Monday, December 30, 2013

What the Devil

Ellice Handy's Curry Devil
Devil Curry (also called Curry Debal, Curry Devil, etc) is one of those classic Eurasian dishes, for which every household has their own special recipe and their own traditions surrounding when they cook/prepare it.  But, one key characteristic of this dish is that it is cooked with leftover meats.  So, most households will make it after Christmas Day - a good way to use up all that leftover turkey!  I must admit that in my household, we don't cook this particular dish.  We normally don't have turkey on Christmas Day in the first place.  It's roast lamb and cold ham for us.  That's why I often end making gammon curry instead.  And for some reason, we just don't make it other times of the year.  

This year, however, my uncle turned up on Christmas Day with a lovely roast turkey, complete with all the accompaniments of stuffing, gravy, cranberry sauce and even a lovely little cranberry and apple relish.  Of course, we could not finish the turkey.  I turned to my recipe books for a good Curry Devil. I read through the lengthy lists of ingredients (including roast pork, potatoes, cucumber and even cabbage).  But my mother had only one recipe in mind - Ellice Handy's recipe out of her 'My Favourite Recipes" cookbook.  That was the version her mother used and if was good enough for her mother, it was good enough for us.  No potatoes, no cucumber, no cabbage.  No roast pork even (my mother wouldn't have minded, but we didn't have any in the house).  It was just the leftover roast turkey meat and some sausages.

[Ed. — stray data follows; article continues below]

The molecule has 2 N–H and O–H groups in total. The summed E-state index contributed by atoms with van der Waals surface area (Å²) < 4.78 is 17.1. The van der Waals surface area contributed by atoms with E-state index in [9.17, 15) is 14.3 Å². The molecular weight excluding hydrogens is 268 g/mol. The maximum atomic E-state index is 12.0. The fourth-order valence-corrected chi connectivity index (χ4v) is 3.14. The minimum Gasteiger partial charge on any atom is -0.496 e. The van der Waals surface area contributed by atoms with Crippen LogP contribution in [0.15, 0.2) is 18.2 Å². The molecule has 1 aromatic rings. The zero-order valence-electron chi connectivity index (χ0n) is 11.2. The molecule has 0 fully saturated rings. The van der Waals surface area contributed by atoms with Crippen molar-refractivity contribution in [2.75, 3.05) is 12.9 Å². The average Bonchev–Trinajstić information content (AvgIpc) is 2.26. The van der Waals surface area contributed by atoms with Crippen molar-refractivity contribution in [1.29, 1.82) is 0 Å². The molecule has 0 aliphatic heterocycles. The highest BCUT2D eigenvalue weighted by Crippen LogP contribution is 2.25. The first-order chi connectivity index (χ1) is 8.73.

This is a nice, simple recipe to cook.  And since the meat is all cooked up, it's pretty fast too.  I doubled the quantities in Ellice Handy's recipe since I was using far more than 1/2 pound of meat.  Also some slight variations here and there. It's one wicked dish!

Here we go:


4 slices of ginger, cut into short strips
2 large onions, sliced
Leftover meats (I used about a quarter of a turkey, plus 3 sausages, sliced)
(1 tablespoon of brown mustard seeds, optional)
3 tablespoons of tomato paste (or use 2 large tomatoes, sliced)
2 teaspoons of mustard (Coleman's)
4 tablespoons vinegar
1 tablespoon sugar

Spice paste
12 shallots, peeled
2 cloves of garlic
10 dried chillis, soaked in warm water till soft and cut up (add more chillis for extra wickedness!)
4 fresh chillis 
1 teaspoon of tumeric powder
1 teaspoon of belacan, toasted
3-4 buah keras (candlenuts)

1.  Prepare the spice paste, pounding ingredients together (or use a food processor like me). 
2. Fry the ginger and large onions in a large pan till soft.  Add in the mustard seeds (cover the pan until they have popped).
3.  Add the spice paste, fry till fragrant.  Add the leftover meat and sausages.
4.  Add the remaining ingredients.  Continue to cook, adding a little water (keep it a dry curry though) for some gravy.  Ready when the gravy thickens a little.

Sunday, December 22, 2013

Short stories from long ago

Since the last post was about a bookshop, it's time to follow up with a book review.  "Kebaya Tales", by Lee Su Kim, is a book of short stories - tales which you can just hear being told by old bibiks to their friends or their children, which have made the rounds of their family circles.